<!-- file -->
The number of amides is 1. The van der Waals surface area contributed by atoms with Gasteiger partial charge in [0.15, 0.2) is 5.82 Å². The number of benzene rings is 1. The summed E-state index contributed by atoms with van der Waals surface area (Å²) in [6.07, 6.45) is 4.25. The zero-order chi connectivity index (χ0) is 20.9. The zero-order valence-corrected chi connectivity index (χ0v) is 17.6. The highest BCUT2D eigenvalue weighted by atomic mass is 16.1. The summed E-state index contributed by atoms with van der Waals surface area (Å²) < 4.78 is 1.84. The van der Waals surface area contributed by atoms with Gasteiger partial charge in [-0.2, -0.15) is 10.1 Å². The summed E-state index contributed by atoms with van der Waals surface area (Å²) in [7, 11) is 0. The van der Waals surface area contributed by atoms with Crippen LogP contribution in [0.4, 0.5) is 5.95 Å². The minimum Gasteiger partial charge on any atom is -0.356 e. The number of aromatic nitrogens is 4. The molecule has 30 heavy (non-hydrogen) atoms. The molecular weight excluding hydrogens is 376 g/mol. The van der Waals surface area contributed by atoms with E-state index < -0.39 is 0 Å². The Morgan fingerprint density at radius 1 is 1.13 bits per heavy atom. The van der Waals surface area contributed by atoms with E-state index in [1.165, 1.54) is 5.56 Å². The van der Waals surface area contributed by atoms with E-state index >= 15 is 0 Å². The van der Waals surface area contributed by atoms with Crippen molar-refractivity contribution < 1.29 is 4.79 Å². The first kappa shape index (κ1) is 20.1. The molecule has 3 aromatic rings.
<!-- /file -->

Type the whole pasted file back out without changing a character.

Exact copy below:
The number of amides is 1. The van der Waals surface area contributed by atoms with Gasteiger partial charge in [0.15, 0.2) is 5.82 Å². The number of benzene rings is 1. The summed E-state index contributed by atoms with van der Waals surface area (Å²) in [6.07, 6.45) is 4.25. The zero-order chi connectivity index (χ0) is 20.9. The zero-order valence-corrected chi connectivity index (χ0v) is 17.6. The highest BCUT2D eigenvalue weighted by atomic mass is 16.1. The summed E-state index contributed by atoms with van der Waals surface area (Å²) < 4.78 is 1.84. The van der Waals surface area contributed by atoms with Gasteiger partial charge in [-0.2, -0.15) is 10.1 Å². The summed E-state index contributed by atoms with van der Waals surface area (Å²) in [7, 11) is 0. The van der Waals surface area contributed by atoms with Crippen LogP contribution in [0.4, 0.5) is 5.95 Å². The minimum Gasteiger partial charge on any atom is -0.356 e. The number of aromatic nitrogens is 4. The molecule has 30 heavy (non-hydrogen) atoms. The molecular weight excluding hydrogens is 376 g/mol. The van der Waals surface area contributed by atoms with E-state index < -0.39 is 0 Å². The Morgan fingerprint density at radius 1 is 1.13 bits per heavy atom. The van der Waals surface area contributed by atoms with E-state index in [1.165, 1.54) is 5.56 Å². The van der Waals surface area contributed by atoms with E-state index >= 15 is 0 Å². The van der Waals surface area contributed by atoms with Crippen molar-refractivity contribution < 1.29 is 4.79 Å². The first kappa shape index (κ1) is 20.1. The molecule has 3 aromatic rings.